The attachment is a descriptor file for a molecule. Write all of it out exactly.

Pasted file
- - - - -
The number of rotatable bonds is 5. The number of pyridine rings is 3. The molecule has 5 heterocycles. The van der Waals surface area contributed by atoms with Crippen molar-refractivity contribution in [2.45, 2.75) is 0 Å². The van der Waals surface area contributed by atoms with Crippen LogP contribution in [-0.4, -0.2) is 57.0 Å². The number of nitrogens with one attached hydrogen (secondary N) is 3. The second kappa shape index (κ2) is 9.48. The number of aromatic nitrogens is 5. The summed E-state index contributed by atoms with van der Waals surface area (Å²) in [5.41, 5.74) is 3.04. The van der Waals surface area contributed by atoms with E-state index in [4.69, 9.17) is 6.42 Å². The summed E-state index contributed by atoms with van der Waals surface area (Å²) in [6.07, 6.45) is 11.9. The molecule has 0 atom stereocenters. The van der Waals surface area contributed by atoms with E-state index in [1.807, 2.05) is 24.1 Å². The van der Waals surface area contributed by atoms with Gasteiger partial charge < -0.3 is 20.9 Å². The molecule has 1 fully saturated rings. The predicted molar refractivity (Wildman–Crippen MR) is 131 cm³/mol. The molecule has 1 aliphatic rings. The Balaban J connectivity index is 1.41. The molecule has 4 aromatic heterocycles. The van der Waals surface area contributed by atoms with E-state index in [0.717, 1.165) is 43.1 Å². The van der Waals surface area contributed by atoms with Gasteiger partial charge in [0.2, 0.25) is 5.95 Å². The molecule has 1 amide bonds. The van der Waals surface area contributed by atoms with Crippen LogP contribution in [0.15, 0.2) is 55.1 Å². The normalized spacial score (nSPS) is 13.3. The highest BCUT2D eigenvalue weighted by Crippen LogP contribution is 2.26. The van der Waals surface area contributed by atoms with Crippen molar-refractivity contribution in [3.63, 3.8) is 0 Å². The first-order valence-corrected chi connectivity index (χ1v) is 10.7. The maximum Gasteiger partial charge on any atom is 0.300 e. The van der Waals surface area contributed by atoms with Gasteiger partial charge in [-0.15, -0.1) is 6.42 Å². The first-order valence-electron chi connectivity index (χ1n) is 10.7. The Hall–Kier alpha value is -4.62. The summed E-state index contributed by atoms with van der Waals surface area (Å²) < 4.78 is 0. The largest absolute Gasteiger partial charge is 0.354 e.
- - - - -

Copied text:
The number of rotatable bonds is 5. The number of pyridine rings is 3. The molecule has 5 heterocycles. The van der Waals surface area contributed by atoms with Crippen molar-refractivity contribution in [2.45, 2.75) is 0 Å². The van der Waals surface area contributed by atoms with Crippen LogP contribution in [-0.4, -0.2) is 57.0 Å². The number of nitrogens with one attached hydrogen (secondary N) is 3. The second kappa shape index (κ2) is 9.48. The number of aromatic nitrogens is 5. The summed E-state index contributed by atoms with van der Waals surface area (Å²) in [5.41, 5.74) is 3.04. The van der Waals surface area contributed by atoms with E-state index in [4.69, 9.17) is 6.42 Å². The summed E-state index contributed by atoms with van der Waals surface area (Å²) in [6.07, 6.45) is 11.9. The molecule has 0 atom stereocenters. The van der Waals surface area contributed by atoms with E-state index in [1.807, 2.05) is 24.1 Å². The van der Waals surface area contributed by atoms with Gasteiger partial charge < -0.3 is 20.9 Å². The molecule has 1 fully saturated rings. The predicted molar refractivity (Wildman–Crippen MR) is 131 cm³/mol. The molecule has 1 aliphatic rings. The Balaban J connectivity index is 1.41. The molecule has 4 aromatic heterocycles. The van der Waals surface area contributed by atoms with E-state index in [0.717, 1.165) is 43.1 Å². The van der Waals surface area contributed by atoms with Gasteiger partial charge in [0.2, 0.25) is 5.95 Å². The molecule has 1 amide bonds. The van der Waals surface area contributed by atoms with Crippen LogP contribution in [0.15, 0.2) is 55.1 Å². The normalized spacial score (nSPS) is 13.3. The highest BCUT2D eigenvalue weighted by Crippen LogP contribution is 2.26. The van der Waals surface area contributed by atoms with Crippen molar-refractivity contribution in [3.63, 3.8) is 0 Å². The first-order valence-corrected chi connectivity index (χ1v) is 10.7. The maximum Gasteiger partial charge on any atom is 0.300 e. The van der Waals surface area contributed by atoms with Gasteiger partial charge in [-0.15, -0.1) is 6.42 Å². The first-order valence-electron chi connectivity index (χ1n) is 10.7. The Hall–Kier alpha value is -4.62. The summed E-state index contributed by atoms with van der Waals surface area (Å²) < 4.78 is 0. The largest absolute Gasteiger partial charge is 0.354 e.